Sunday, December 20, 2009
92. Polish director and scriptwriter Urszula Antoniak's debut film "Nothing Personal" (2009): Amazing tale on solitude beautifully told
Solitude is often craved for by individuals who are thinkers (and sometimes by misanthropes, due to their personal past experiences). It is a state that monks and people spiritually inclined love to enjoy at some stage in their lives. It is an accepted life stage in Hindu religious practice and certain Buddhist and Jain traditions. Gertrude Stein wrote on solitude "When they are alone they want to be with others, and when they are with others they want to be alone. After all human beings are like that." Nothing Personal is a very interesting film that reflects Ms Stein's thoughts. It begins with a woman who for unknown reasons gives away all her worldly possessions and leaves on a journey to nowhere. In a secluded spot in Ireland, another man--a widower--lives alone valuing his solitary life. Yet, he realizes that he could do with some hired help to tend his garden. The two individuals meet but do their lives change? The Irish-Dutch film directed by a Polish director explores the theme with remarkable results.
Polish director and scriptwriter Urszula Antoniak, currently living in Holland, is someone to watch out for in the future landscape of world cinema if Nothing Personal is an indicator of her capabilities. I have a soft corner for any talented debut filmmaker who relies on his/her own story and script. Ms Antoniak is one such director revealing her potential of greater works to come.
Nothing Personal, a very recent Irish-Dutch co-production, making its Indian premiere at the 14th International Film Festival of Kerala, had its audience clapping away at some delightfully composed shots by cinematographer Daniel Bouquet and director Antoniak, conjured for the viewer. It is without doubt a nugget of a film. Ms Antoniak deservedly won the best first feature of a director award at Locarno Film Festival. The film has won an incredible tally of 10 awards already, 6 of which came at the Locarno film Festival itself in Italy.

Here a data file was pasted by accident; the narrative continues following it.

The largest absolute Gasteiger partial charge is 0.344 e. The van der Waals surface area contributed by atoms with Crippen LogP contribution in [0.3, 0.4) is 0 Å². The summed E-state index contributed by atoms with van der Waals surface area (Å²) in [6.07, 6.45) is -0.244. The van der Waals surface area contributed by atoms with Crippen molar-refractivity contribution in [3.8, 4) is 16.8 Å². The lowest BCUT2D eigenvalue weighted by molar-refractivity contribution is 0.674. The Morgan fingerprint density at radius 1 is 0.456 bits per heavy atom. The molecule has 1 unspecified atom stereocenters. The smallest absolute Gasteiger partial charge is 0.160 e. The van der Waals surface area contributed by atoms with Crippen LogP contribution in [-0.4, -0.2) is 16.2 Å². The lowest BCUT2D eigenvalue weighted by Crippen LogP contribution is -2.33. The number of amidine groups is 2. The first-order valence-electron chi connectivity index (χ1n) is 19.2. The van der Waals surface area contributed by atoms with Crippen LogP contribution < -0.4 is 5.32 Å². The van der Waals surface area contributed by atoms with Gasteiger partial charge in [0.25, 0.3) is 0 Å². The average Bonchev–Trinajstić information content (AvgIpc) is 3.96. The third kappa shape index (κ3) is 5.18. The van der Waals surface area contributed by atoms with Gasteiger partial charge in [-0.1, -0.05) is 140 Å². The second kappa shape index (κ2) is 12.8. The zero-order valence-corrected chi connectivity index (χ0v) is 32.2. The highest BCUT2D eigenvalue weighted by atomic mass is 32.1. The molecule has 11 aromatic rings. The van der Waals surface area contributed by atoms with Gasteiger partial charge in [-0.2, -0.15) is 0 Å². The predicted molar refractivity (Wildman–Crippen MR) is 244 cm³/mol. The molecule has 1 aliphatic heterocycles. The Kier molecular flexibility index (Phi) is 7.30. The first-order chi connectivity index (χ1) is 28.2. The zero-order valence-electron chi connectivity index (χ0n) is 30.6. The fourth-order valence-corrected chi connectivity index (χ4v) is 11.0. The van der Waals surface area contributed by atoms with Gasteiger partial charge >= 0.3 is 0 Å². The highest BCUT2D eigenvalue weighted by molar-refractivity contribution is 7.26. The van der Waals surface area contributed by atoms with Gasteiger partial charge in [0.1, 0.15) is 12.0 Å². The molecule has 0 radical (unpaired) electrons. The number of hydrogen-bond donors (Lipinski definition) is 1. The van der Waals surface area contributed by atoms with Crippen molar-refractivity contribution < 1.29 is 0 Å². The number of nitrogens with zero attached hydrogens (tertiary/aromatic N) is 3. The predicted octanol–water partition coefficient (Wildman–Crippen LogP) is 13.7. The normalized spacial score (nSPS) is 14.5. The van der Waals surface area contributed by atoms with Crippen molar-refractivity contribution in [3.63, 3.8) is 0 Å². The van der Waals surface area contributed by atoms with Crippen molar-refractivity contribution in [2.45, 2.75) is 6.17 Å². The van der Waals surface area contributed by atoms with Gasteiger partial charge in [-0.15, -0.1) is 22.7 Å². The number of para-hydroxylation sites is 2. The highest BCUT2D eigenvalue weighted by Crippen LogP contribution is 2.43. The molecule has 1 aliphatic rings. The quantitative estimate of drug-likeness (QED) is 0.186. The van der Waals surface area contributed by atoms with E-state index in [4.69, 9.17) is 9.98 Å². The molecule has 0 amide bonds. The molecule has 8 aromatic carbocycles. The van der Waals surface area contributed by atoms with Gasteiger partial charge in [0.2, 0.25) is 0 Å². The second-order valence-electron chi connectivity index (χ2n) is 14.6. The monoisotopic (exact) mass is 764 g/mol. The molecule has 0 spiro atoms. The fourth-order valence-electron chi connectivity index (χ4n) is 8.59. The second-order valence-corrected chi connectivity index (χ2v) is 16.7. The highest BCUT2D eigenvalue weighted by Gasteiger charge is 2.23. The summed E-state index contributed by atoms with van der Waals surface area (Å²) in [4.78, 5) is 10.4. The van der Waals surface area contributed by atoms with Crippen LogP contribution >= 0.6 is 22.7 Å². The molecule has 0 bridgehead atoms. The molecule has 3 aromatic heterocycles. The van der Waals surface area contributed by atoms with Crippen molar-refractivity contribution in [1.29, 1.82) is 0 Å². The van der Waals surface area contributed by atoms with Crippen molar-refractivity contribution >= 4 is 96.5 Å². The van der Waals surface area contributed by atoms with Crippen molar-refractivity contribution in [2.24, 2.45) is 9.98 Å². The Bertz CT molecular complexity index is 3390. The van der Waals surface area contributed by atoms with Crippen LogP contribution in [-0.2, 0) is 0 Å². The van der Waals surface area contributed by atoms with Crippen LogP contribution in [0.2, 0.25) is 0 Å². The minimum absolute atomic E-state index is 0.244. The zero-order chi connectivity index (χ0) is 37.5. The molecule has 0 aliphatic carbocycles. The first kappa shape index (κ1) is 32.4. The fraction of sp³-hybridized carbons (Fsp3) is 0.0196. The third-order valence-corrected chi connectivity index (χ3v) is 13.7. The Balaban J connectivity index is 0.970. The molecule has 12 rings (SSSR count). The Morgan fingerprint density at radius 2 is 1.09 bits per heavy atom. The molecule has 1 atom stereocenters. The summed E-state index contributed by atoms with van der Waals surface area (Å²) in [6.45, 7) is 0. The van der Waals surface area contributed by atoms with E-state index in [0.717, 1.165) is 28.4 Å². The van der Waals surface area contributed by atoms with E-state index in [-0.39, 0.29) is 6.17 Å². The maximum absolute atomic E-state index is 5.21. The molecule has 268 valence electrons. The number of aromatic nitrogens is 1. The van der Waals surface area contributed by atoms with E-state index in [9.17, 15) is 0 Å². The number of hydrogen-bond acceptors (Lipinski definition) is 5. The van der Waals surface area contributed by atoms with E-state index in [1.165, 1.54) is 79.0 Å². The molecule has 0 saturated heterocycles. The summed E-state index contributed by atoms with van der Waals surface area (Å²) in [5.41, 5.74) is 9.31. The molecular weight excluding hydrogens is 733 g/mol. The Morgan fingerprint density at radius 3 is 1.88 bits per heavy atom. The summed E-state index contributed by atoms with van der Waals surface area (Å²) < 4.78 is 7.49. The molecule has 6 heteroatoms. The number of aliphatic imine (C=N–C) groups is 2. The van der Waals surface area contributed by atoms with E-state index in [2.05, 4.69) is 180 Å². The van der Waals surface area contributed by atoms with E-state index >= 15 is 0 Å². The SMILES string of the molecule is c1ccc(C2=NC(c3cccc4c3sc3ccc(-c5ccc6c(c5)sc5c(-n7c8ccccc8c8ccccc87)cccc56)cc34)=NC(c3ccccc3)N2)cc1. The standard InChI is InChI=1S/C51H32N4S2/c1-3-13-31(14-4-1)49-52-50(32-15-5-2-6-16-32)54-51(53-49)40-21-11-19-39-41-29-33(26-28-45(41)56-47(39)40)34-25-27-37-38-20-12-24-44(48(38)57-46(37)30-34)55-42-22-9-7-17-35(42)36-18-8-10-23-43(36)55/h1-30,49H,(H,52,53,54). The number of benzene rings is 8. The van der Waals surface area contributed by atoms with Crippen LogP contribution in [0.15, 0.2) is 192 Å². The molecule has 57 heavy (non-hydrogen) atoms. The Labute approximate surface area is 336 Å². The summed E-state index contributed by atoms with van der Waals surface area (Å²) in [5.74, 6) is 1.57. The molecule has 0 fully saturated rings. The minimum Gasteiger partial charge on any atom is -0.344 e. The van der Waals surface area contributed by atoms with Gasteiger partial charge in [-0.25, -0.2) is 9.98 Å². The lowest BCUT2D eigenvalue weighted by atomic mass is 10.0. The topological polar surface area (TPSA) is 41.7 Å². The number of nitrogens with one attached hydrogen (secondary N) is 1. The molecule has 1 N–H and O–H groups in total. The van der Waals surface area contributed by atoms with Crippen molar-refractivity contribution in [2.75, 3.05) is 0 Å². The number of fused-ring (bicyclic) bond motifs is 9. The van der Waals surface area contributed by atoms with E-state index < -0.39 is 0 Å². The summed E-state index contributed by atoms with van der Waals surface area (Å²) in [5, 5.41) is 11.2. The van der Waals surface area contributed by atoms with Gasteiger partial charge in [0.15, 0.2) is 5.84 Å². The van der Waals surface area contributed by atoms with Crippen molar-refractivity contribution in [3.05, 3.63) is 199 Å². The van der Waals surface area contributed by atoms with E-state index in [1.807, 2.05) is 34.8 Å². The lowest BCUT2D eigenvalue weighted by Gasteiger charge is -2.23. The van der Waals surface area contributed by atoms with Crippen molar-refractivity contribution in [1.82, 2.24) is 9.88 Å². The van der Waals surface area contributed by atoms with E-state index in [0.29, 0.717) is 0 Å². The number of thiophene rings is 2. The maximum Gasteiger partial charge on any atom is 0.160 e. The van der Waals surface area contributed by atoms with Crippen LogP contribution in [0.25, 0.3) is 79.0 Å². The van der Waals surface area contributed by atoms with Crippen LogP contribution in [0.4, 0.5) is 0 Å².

Lotte Verbeek, a Dutch actress with a magnetic screen presence, plays a young attractive Dutch woman who discards all her material possessions in Holland one fine day and watches strangers pick up the material from the window of her apartment. She is shown wearing a wedding ring, which she is shown removing. Evidently, she was once married but there is no mention of her past or of her marriage as the film unspools. Ms Verbeek won the Silver Leopard best actress award at Locarno Film Festival portraying the main role of a young woman with no money, backpacking from Holland to an unknown beautiful desolate spot in Ireland with no apparent purpose with all the qualities of a misanthrope. During the film, Ms Verbeeck’s demeanor gradually changes from the unfriendly to the affable and then back to her old self. The changes in her character that are subtle are truly a treat to watch. Like Ms Antoniak, we can be sure that Ms Verbeek, too, will be talked about in the future.
Director and scriptwriter Antoniak presents an enigmatic character with minimal spoken conversations. But when words are spoken the carefully chosen words provide a lot of meaning. The woman is distrustful of men, who possibly mean her no harm, and rude to women who want to get know her or even help her. The woman feeds herself by checking out trash bins for left-over food. On reaching a scenic spot in Ireland by apparent chance, she spots a lonely house of rich owner. When the owner, a well-to-do genial old widower, returns to the house, he offers her food. She is initially rude to him as well. The two come to an arrangement where she would work for food, but refuses to reveal her name or speak a word of who she is. Throughout the film she is addressed as “You’ by the house-owner Martin after she says he can call her ‘You ‘ The deal is food for work, but no discussion on personal matters. Hence, the title of the film--Nothing Personal.
The film is essentially about the relationship that is built over the days between the two. Both are individuals who, for their own reasons, like to be alone. Both, it is gradually revealed, are well-educated and cultured Europeans. The back-packer with no money is capable of making haute cuisine when she chooses and is well versed with good music and books. What follows is a gripping tale of appreciation of solitude, not because one hates people and their friendships, but because they value their own space and time without intrusions from others. Yet, even such people can value companionship when they find people of a similar vein.
This film will provide a great boost for Irish cinema. The film showcases yet another commendable performance from Irish actor of repute Stephen Rea, who had a major role in the award-winning film The Crying Game. It will also serve as a great advertisement for Irish tourism with its fascinating locales liile known to potential tourists.
Without revealing the end of the film, I would advise all viewers of this film to pay attention to the sound and visual details throughout the film. A perceptive viewer will truly enjoy the remarkable epilogue of the film, which tells an aspect of the story that the film does not reveal right up to that point of the tale.
P.S. I recommend an interesting interview by Boyd van Hoeij with the director Ms Antoniak published a fortnight ago available on http://cineuropa.org/ffocusinterview.aspx?lang=en&documentID=115800&treeID=2061